Does Liquid Chlorine Rust AGP?

six20five

Member
Jun 12, 2018
11
NJ
This is my third season with my Intex Ultra Frame above ground pool and the horizontal bars have seen better days. My next door neighbor has the same pool, purchased the same day but his pool is not rusting at all.

The only difference is that I've used liquid chlorine exclusively (+ borax, and stabilizer) to keep my water clean. He, on the other hand, has used tablets every now and then, and not much else. Ironically, he doesn't really do much maintenance to his pool, but that's another story.

So my question is, does liquid chlorine rust metal? If so, what's a good chlorine product that will help me without rusting my pool? I'm hoping I can replace these horizontal beams come next spring (I pray to the gods I'll be able to remove those things from the vinyl sleeves).

Thanks!

Intex 22'x52" round Ultra Frame AGP (10450 gallons)
14", 2800 GPH Intex Sand Filter Pump (#28647EG)
TF-100 Test Kit
 

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Mdragger88

Bronze Supporter
Jun 1, 2018
933
Hernando, Ms
If you put it directly on the rails i’m sure it would but I’m sure you’re not doing that. His acidic tablets & powders are probably worse than liquid chlorine.
I think its kind of a toss up with those pools some rust badly & some don’t
Do you take it down in the winter?
Maybe u are storing it differently than he is.

I suspect surface scratches when installing ( this caused my troubles & could have been headed off with some paint/coating😩) & splashing water are the likely cause of the accelerated rust.
Also if the insides of the tubes get water in them & it can’t drain out this happens more quickly.
There are quite a few posts from others here who have went to great lengths to prevent that or at least slow it down by wrapping/painting them etc. when installing to make these pools last longer than they were designed to.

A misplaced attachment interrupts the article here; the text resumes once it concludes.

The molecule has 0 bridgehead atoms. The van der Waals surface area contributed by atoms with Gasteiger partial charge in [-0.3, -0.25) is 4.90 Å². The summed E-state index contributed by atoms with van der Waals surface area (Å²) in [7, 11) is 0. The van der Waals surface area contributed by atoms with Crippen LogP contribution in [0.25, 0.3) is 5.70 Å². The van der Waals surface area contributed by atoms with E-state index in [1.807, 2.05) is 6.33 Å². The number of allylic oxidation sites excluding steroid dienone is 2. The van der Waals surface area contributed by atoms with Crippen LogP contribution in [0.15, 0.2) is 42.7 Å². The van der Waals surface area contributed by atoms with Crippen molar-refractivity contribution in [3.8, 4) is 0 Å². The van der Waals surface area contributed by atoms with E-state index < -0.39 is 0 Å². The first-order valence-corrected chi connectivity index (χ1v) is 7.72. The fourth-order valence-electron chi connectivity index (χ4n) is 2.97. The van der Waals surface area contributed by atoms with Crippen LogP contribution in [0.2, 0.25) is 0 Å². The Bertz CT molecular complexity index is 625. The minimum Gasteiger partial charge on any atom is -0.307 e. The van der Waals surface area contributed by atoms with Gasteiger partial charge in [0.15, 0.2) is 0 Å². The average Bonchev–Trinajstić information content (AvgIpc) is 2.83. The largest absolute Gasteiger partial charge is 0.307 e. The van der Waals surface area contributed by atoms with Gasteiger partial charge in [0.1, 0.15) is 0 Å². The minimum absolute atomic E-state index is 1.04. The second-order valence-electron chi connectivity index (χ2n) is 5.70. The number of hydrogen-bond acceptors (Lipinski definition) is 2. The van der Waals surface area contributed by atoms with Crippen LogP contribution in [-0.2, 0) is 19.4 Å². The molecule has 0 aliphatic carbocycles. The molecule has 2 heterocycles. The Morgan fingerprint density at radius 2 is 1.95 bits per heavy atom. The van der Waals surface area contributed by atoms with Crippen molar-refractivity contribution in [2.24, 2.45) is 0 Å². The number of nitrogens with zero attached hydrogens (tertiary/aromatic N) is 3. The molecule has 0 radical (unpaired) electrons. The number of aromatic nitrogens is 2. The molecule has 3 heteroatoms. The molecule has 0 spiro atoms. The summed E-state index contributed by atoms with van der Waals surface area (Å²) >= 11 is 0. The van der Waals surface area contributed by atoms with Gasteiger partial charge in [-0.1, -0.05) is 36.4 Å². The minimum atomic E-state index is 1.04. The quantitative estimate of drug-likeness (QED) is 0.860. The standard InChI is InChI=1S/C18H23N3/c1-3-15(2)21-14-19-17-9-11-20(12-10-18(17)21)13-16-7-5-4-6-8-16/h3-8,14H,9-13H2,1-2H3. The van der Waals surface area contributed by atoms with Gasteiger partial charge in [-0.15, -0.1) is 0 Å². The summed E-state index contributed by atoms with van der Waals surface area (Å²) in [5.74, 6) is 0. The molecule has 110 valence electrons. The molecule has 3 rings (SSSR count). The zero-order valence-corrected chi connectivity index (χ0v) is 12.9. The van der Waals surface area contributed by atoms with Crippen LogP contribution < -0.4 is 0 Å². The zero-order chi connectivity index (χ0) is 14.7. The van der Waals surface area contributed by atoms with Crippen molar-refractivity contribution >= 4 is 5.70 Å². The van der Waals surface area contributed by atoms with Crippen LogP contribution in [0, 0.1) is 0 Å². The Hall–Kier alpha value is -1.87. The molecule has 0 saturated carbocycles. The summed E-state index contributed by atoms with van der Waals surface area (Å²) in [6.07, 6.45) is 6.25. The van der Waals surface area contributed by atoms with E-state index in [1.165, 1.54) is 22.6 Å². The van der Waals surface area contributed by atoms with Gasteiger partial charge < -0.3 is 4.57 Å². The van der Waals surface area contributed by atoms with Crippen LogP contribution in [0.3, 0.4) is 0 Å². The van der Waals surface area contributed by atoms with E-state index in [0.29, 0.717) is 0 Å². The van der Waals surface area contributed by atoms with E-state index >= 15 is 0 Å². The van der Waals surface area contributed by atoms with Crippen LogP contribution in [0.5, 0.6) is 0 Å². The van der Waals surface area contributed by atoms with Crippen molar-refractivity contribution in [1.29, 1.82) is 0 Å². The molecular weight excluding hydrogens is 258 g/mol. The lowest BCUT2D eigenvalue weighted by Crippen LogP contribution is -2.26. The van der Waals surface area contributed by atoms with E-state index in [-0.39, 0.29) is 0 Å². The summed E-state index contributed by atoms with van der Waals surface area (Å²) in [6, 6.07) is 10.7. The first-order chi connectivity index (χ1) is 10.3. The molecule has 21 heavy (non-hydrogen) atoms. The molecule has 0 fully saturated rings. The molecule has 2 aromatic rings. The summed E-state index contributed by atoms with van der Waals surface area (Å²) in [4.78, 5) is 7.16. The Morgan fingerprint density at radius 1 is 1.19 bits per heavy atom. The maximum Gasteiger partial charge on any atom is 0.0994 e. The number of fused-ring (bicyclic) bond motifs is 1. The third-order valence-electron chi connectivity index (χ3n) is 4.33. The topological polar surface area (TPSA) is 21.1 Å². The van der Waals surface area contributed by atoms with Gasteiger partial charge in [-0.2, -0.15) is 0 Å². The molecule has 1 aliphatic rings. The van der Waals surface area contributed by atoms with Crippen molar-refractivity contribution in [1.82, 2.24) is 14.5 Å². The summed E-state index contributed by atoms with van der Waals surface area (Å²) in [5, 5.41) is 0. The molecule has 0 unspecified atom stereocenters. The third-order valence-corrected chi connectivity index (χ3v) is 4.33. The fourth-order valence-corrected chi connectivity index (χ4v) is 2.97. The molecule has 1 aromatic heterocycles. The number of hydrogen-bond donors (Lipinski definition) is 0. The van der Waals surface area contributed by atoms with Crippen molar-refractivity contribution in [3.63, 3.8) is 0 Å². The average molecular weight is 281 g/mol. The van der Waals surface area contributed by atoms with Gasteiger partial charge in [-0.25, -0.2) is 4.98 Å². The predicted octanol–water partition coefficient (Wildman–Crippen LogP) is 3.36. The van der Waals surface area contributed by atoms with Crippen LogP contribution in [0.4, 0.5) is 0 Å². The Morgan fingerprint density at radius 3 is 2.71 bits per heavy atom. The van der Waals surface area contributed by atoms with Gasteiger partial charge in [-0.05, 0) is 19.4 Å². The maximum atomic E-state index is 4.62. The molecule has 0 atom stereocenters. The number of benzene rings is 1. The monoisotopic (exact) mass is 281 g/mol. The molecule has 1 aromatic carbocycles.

I’d be looking for replacement rails as you don’t want your yard flooded or anyone injured. 10,000 gallons is a lot of water💧
Once they rust they just start crumbling ☹
 

six20five

Member
Jun 12, 2018
11
NJ
This is my third season with my Intex Ultra Frame above ground pool and the horizontal beams have seen better days (photos below). My next door neighbor has the same pool, purchased the same day but his pool is not rusting at all.

The only difference between us is that I've used liquid chlorine exclusively (+ borax, and stabilizer) to keep my water clean. He, on the other hand, has used tablets every now and then, and not much else. He doesn't really do much maintenance to his pool, but that's another story. He doesn't even put a cover on it during the winter.

So my question is, does liquid chlorine rust metal? If so, what's a good cleaning product that will help me without rusting my pool? I know liquid chlorine is good because it doesn't affect CYA levels, but if it rusts my pool, then I have to consider something else. Alternatively, should I replace the horizontal beams or go with another brand/type of AGP?

Thanks!
 

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beggehorn

Active member
Sep 14, 2015
38
Azusa, CA
IMO, rust is a factor of how much water gets splashed into the T connectors. The Intex Ultra Frame (non-ATX) hardware is not protected on the inside. Any water that gets in there will start the rusting process very quickly.

Any chance your neighbor has less splash activity in his pool vs yours?
 

cj133

Well-known member
May 6, 2018
302
NJ
I've been told rust is much more from low pH than chlorine.

What do you keep your pH at? I aim for 7.6.
 

six20five

Member
Jun 12, 2018
11
NJ
IMO, rust is a factor of how much water gets splashed into the T connectors. The Intex Ultra Frame (non-ATX) hardware is not protected on the inside. Any water that gets in there will start the rusting process very quickly.

Any chance your neighbor has less splash activity in his pool vs yours?
Thanks for your reply. I would say he has the same or more splash activity, since he has 3 kids.
 

jtpipkin

Bronze Supporter
Oct 2, 2016
237
albany, ga
not certain, but I suspect chlorine does have an effect on metal. I was spraying all the door handles around here with bleach when covid hit - they're all rusting now. Bleach is a type of salt isn't it?
 

clduncan

Bronze Supporter
Jul 2, 2019
74
Waco,Texas
i have had 2 different ultra frame intex pools and each of them only lasted 2 seasons might just be the life of that pool they both looked like yours with the rust
 

jseyfert3

Bronze Supporter
Oct 20, 2017
838
South-Central WI
not certain, but I suspect chlorine does have an effect on metal. I was spraying all the door handles around here with bleach when covid hit - they're all rusting now. Bleach is a type of salt isn't it?